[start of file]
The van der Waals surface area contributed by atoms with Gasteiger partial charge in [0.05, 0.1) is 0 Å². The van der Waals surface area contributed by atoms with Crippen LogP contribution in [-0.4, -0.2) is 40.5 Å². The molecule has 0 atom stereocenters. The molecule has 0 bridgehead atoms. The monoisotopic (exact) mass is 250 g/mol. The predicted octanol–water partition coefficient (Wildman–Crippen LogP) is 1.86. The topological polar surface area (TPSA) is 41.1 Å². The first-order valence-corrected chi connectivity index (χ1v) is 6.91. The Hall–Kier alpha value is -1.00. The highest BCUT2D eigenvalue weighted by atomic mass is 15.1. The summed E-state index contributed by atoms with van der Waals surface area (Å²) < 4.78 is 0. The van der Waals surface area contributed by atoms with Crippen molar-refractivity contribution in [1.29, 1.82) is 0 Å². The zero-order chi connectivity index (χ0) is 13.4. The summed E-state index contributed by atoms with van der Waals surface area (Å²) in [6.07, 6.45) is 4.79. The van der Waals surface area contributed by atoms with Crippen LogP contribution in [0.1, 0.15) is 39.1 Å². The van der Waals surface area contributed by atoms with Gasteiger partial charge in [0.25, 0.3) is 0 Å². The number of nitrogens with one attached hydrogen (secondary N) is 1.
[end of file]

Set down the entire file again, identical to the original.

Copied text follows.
The van der Waals surface area contributed by atoms with Gasteiger partial charge in [0.05, 0.1) is 0 Å². The van der Waals surface area contributed by atoms with Crippen LogP contribution in [-0.4, -0.2) is 40.5 Å². The molecule has 0 atom stereocenters. The molecule has 0 bridgehead atoms. The monoisotopic (exact) mass is 250 g/mol. The predicted octanol–water partition coefficient (Wildman–Crippen LogP) is 1.86. The topological polar surface area (TPSA) is 41.1 Å². The first-order valence-corrected chi connectivity index (χ1v) is 6.91. The Hall–Kier alpha value is -1.00. The highest BCUT2D eigenvalue weighted by atomic mass is 15.1. The summed E-state index contributed by atoms with van der Waals surface area (Å²) < 4.78 is 0. The van der Waals surface area contributed by atoms with Crippen molar-refractivity contribution in [1.29, 1.82) is 0 Å². The zero-order chi connectivity index (χ0) is 13.4. The summed E-state index contributed by atoms with van der Waals surface area (Å²) in [6.07, 6.45) is 4.79. The van der Waals surface area contributed by atoms with Crippen LogP contribution in [0.1, 0.15) is 39.1 Å². The van der Waals surface area contributed by atoms with Gasteiger partial charge in [0.25, 0.3) is 0 Å². The number of nitrogens with one attached hydrogen (secondary N) is 1.